The continual craving for pleasurable amusements reveals the deep longings of the soul. But those who drink at this fountain of worldly pleasure, will find their soul-thirst still unsatisfied. They are deceived; they mistake mirth for happiness; and when the excitement ceases, many sink down into the depths of despondency and despair. O what madness, what folly to forsake the “Fountain of living waters” for the “broken cisterns” of worldly pleasure! We feel to the depth of the soul the peril that surrounds the youth in these last days; and shall not those who come to us for an education, and the families that are attracted to our schools, be withdrawn, as far as possible, from these seductive and demoralizing influences.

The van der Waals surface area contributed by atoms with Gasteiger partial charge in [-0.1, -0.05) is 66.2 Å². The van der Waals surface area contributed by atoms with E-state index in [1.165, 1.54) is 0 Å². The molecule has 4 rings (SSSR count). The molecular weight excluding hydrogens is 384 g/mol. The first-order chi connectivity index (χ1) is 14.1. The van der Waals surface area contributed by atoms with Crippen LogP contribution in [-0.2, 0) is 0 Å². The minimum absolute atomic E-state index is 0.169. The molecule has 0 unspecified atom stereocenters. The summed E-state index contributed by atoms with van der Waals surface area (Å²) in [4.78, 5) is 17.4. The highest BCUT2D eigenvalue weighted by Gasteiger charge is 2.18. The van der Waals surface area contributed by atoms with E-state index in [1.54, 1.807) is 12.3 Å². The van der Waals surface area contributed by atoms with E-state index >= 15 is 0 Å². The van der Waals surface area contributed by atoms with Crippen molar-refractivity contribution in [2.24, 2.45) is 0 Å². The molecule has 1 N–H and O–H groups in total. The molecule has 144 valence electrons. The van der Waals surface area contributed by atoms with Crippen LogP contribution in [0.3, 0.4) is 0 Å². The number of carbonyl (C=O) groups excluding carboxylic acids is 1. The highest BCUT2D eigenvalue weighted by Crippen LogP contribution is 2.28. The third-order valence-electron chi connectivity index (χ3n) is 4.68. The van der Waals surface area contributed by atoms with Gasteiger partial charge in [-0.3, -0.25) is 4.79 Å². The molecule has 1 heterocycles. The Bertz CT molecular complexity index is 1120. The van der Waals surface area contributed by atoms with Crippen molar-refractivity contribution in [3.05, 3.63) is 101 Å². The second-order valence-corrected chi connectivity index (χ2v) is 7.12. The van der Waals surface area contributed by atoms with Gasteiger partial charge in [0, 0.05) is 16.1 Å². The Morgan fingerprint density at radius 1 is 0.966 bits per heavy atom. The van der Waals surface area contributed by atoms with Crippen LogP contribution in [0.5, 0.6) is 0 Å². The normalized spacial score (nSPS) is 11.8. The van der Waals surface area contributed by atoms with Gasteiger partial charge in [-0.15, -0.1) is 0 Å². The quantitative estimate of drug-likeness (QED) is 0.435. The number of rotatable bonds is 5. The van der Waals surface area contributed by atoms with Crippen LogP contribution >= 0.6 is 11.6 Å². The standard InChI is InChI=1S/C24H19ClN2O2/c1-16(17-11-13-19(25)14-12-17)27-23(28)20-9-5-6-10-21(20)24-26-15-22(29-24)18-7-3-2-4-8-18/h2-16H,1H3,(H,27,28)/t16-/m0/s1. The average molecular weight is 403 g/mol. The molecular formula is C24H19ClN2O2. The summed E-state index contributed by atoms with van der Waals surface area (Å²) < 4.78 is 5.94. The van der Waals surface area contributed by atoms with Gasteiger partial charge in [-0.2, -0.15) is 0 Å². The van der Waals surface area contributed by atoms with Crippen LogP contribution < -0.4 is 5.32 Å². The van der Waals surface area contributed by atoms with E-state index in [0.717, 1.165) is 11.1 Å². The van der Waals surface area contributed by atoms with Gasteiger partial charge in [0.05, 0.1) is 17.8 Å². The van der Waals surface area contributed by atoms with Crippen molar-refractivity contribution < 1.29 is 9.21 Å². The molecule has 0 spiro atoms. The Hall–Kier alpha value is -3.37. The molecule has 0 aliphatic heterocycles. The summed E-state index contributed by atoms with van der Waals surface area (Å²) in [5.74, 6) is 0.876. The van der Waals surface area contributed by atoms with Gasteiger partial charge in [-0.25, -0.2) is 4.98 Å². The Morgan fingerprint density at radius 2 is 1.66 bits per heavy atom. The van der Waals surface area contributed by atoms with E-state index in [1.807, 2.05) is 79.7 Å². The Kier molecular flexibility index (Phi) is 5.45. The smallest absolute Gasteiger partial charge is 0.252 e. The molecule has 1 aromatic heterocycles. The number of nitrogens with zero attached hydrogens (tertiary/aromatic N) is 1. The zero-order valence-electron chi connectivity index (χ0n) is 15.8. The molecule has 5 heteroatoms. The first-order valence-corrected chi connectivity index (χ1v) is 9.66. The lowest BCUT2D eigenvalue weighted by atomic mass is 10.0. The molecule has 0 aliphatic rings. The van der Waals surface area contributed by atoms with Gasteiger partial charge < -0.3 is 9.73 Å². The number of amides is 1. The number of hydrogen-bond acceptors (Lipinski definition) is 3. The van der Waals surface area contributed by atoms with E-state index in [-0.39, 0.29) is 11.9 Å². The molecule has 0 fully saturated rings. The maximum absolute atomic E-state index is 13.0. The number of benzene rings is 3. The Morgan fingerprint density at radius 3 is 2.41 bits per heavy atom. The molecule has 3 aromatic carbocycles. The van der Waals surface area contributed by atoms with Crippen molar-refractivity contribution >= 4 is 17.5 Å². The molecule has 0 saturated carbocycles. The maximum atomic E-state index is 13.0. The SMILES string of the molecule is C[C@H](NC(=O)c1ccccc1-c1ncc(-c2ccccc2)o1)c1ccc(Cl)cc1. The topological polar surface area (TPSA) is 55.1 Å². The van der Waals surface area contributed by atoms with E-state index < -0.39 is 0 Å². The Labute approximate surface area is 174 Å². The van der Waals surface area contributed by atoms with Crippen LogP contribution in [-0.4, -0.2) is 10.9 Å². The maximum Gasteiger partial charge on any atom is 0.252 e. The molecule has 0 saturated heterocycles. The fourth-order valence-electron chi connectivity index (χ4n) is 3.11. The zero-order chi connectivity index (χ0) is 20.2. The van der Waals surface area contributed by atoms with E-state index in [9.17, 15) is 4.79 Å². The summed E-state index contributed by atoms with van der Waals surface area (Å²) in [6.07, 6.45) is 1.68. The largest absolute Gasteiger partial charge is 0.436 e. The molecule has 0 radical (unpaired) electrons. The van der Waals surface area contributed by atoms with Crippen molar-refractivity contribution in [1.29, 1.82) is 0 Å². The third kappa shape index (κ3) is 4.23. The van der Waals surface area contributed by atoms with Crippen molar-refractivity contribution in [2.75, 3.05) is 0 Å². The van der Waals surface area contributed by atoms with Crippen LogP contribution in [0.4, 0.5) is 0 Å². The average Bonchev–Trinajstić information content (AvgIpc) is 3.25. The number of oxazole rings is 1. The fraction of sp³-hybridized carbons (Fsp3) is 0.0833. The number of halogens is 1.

In choosing retired localities for our schools, we do not for a moment suppose that we are placing the youth beyond the reach of temptation. Satan is a very diligent worker, and is untiring in devising ways to corrupt every mind that is open to his suggestions. He meets families and individuals on their own ground, adapting his temptations to their inclinations and weaknesses. But in the large cities his power over minds is greater, and his nets for the entanglement of unwary feet are more numerous. In connection with our schools, ample grounds should be provided. There are some students who have never learned to economize, and have always spent every shilling they could get. These should not be cut off from the means of gaining an education. Employment should be furnished them, and with their study of books should be mingled a training in industrious, frugal habits. Let them learn to appreciate the necessity of helping themselves.